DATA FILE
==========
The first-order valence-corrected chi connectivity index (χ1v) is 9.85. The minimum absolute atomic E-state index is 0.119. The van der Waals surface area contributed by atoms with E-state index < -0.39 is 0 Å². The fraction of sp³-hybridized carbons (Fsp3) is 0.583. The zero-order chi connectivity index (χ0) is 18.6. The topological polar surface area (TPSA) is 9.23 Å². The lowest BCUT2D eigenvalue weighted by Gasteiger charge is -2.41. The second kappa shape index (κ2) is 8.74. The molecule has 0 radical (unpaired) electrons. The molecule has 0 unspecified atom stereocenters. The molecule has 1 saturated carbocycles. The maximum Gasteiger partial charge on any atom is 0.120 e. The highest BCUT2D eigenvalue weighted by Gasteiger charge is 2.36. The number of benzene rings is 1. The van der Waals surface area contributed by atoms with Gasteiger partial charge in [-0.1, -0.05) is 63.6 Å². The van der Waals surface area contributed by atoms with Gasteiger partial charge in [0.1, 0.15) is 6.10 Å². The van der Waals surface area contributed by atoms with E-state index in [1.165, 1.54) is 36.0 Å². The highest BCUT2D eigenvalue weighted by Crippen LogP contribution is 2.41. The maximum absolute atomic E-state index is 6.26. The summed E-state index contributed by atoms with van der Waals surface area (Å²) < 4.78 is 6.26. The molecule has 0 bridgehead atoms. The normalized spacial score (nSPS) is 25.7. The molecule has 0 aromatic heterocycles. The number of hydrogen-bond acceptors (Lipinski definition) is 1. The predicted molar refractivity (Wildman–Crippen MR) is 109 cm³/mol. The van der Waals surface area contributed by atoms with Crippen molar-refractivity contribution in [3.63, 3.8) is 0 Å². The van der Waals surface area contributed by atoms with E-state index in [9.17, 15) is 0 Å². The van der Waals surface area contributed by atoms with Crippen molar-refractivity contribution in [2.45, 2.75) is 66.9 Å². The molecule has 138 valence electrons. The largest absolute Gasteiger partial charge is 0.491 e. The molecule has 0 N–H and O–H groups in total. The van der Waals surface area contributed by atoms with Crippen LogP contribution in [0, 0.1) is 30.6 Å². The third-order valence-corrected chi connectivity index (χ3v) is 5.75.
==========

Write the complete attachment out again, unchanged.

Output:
The first-order valence-corrected chi connectivity index (χ1v) is 9.85. The minimum absolute atomic E-state index is 0.119. The van der Waals surface area contributed by atoms with E-state index < -0.39 is 0 Å². The fraction of sp³-hybridized carbons (Fsp3) is 0.583. The zero-order chi connectivity index (χ0) is 18.6. The topological polar surface area (TPSA) is 9.23 Å². The lowest BCUT2D eigenvalue weighted by Gasteiger charge is -2.41. The second kappa shape index (κ2) is 8.74. The molecule has 0 radical (unpaired) electrons. The molecule has 0 unspecified atom stereocenters. The molecule has 1 saturated carbocycles. The maximum Gasteiger partial charge on any atom is 0.120 e. The highest BCUT2D eigenvalue weighted by Gasteiger charge is 2.36. The number of benzene rings is 1. The van der Waals surface area contributed by atoms with Gasteiger partial charge in [-0.1, -0.05) is 63.6 Å². The van der Waals surface area contributed by atoms with Gasteiger partial charge in [0.1, 0.15) is 6.10 Å². The van der Waals surface area contributed by atoms with E-state index in [1.165, 1.54) is 36.0 Å². The highest BCUT2D eigenvalue weighted by Crippen LogP contribution is 2.41. The maximum absolute atomic E-state index is 6.26. The summed E-state index contributed by atoms with van der Waals surface area (Å²) < 4.78 is 6.26. The molecule has 0 bridgehead atoms. The normalized spacial score (nSPS) is 25.7. The molecule has 0 aromatic heterocycles. The number of hydrogen-bond acceptors (Lipinski definition) is 1. The predicted molar refractivity (Wildman–Crippen MR) is 109 cm³/mol. The van der Waals surface area contributed by atoms with Crippen molar-refractivity contribution in [3.63, 3.8) is 0 Å². The van der Waals surface area contributed by atoms with E-state index in [9.17, 15) is 0 Å². The van der Waals surface area contributed by atoms with Crippen molar-refractivity contribution in [2.45, 2.75) is 66.9 Å². The molecule has 138 valence electrons. The largest absolute Gasteiger partial charge is 0.491 e. The molecule has 0 N–H and O–H groups in total. The van der Waals surface area contributed by atoms with Crippen LogP contribution in [0, 0.1) is 30.6 Å². The third-order valence-corrected chi connectivity index (χ3v) is 5.75.